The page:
Mayor Libby Schaaf also makes an appearance in the film. “That is what the lake does: it brings people together,” Schaaf says. “When you sit on the side of the lake, you see Oakland walk by: everyone, every language, every kind of person, every make-up of what we believe is a family. They are here at the lake and it’s a place that welcomes everyone.”
But as with the lake’s history as a wildlife refuge, the story of the lake’s relationship to its diverse visitors is complicated. Many organisms found in Lake Merritt are invasive, pushing native species from the ecosystem. “In the ecological world, we talk about competition and the replacement or displacement of what used to be there before,” Carlton said in an interview in the documentary. “We have seen those dynamics, whether it’s worms or people coming in. And while we can’t do much about invading amphipods and polychaete worms, one hopes we can do a lot better with people.”
Gentrification has priced many long-time Oaklanders out of the city over the past three decades. The percent of Black people living in Oakland has fallen from 43% in 1991 to 24% in 2019.
Beyond demographic changes, not everyone has always felt welcome at Lake Merritt. In 2018, a video of a white woman calling the police on two Black men barbecuing went viral. This year, an effigy was found tied to a tree at the lake. Conflict between mostly Black and brown street vendors and neighborhood residents have resurfaced concerns that some groups are being driven away from the lake by more affluent residents who live near its shoreline. And with the lake drawing large crowds even during COVID-19, some neighbors have complained of illegal alcohol sales, fireworks, speeding cars, and trampled landscaping.
“We tried to not have that spill over into our anniversary and celebration because it was so contentious,” said Wofford, co-chair of the Rotary Nature Center Friends. Wofford described the Black environmental advocates that served as his role models—Chappell Hayes, who fought against polluters to give West Oakland residents clean air, and Carl Anthony, a professor and longtime advocate at the intersection of race and environmentalism. Wofford sees his life work as bridging the gaps between the two movements.
“We have the environmental community that can recognize the systemic neglect that has been applied toward the environment. And now more than ever, we’re being called to recognize systemic neglect and oppression as it applies to people,” Wofford said. Racism and environmental degradation are both rooted in exploitation and prioritizing profit above all else, he said, “so perhaps we can address them together.”
The complex interplay between the environmental movement and the movement for racial justice is left out of the documentary. But the filmmakers hope to inspire a new generation of Lake Merritt stewards by educating Oaklanders. Among the people the film celebrates is Lake Merritt Institute director James Robinson. In addition to clearing thousands of pounds of trash from the lake each year, Robinson has also hosted school groups there.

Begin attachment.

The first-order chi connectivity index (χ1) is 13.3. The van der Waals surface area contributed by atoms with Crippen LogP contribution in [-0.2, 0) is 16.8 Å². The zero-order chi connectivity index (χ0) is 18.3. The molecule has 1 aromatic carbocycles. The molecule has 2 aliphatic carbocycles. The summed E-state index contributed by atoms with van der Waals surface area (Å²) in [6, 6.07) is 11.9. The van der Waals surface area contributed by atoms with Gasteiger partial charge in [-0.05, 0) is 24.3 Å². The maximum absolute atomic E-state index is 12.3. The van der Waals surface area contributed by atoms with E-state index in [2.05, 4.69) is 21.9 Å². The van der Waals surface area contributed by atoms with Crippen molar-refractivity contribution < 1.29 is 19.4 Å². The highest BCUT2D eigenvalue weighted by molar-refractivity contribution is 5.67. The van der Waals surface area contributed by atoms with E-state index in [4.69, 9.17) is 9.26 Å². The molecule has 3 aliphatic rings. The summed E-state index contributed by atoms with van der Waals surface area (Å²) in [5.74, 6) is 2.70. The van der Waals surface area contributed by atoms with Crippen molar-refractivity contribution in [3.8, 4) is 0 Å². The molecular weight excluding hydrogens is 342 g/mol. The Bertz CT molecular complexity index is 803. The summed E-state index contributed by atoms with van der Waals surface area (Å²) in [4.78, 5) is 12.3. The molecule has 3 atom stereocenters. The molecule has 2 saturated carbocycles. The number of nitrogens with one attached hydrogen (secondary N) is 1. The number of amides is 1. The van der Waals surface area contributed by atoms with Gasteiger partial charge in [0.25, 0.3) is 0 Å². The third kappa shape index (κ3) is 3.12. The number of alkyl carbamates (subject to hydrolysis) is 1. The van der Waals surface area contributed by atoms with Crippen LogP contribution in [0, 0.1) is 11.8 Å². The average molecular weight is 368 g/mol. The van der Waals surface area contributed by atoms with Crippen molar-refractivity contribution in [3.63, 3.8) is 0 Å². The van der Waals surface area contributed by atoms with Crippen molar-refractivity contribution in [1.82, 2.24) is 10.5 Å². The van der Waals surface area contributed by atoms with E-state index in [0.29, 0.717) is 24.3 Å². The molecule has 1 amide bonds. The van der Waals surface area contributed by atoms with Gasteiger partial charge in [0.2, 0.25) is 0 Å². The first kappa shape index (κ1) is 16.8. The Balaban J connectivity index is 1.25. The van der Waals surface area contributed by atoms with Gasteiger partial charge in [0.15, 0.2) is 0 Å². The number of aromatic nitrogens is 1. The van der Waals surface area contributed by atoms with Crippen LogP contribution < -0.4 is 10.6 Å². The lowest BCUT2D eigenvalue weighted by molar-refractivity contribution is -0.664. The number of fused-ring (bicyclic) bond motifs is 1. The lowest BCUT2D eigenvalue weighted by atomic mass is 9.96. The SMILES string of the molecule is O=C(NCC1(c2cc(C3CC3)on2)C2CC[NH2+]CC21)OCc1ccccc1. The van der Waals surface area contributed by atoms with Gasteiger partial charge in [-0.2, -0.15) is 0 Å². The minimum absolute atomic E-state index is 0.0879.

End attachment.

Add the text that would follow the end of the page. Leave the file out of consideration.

“A lot of science is showing us that if we don’t take care of our planet, we’re going to be in bad shape. The more people know what’s going on, the more they can help,” said Robinson in an interview. When he saw how many students, especially from schools in low-income neighborhoods in Oakland, were disconnected from nature, he decided to write a children’s book that would speak to them. A Bird’s Tale is inspired by Hank, a pelican with a broken wing that lives on Lake Merritt’s bird islands. It’s a story about perseverance in the face of adversity.
Environmental education is pivotal to change, said Robinson, who used to spend much of his time teaching sailing at the Lake Merritt boathouse but now focuses more on keeping the waters clean and educating others. “When you learn that all this trash from seven square miles just spews into Lake Merritt from the storm drain outlets, that makes a complete difference. It changes my behavior and I assume it will change others peoples’ behavior.”
The virtual film screening on October 23 will feature guest speakers and promises to focus on more than what’s in the film, including “addressing the challenges of Conservation, Environmentalism, and Racial Justice in the 21st Century amid homelessness, population density, climate change, and human needs in the Bay Area and beyond.”
Given the contentious history of space and belonging at Lake Merritt, and the often untold history of non-white people’s relationship to the lake, the anniversary is “an uncomfortable marking of an event,” Noonan admits. But, she said, “It’s a place to look forward and backward to think about the role of humans in nature.”
“We aim to steward the natural environment and prevent it from further degradation, and continue to diversify that experience,” Wofford said.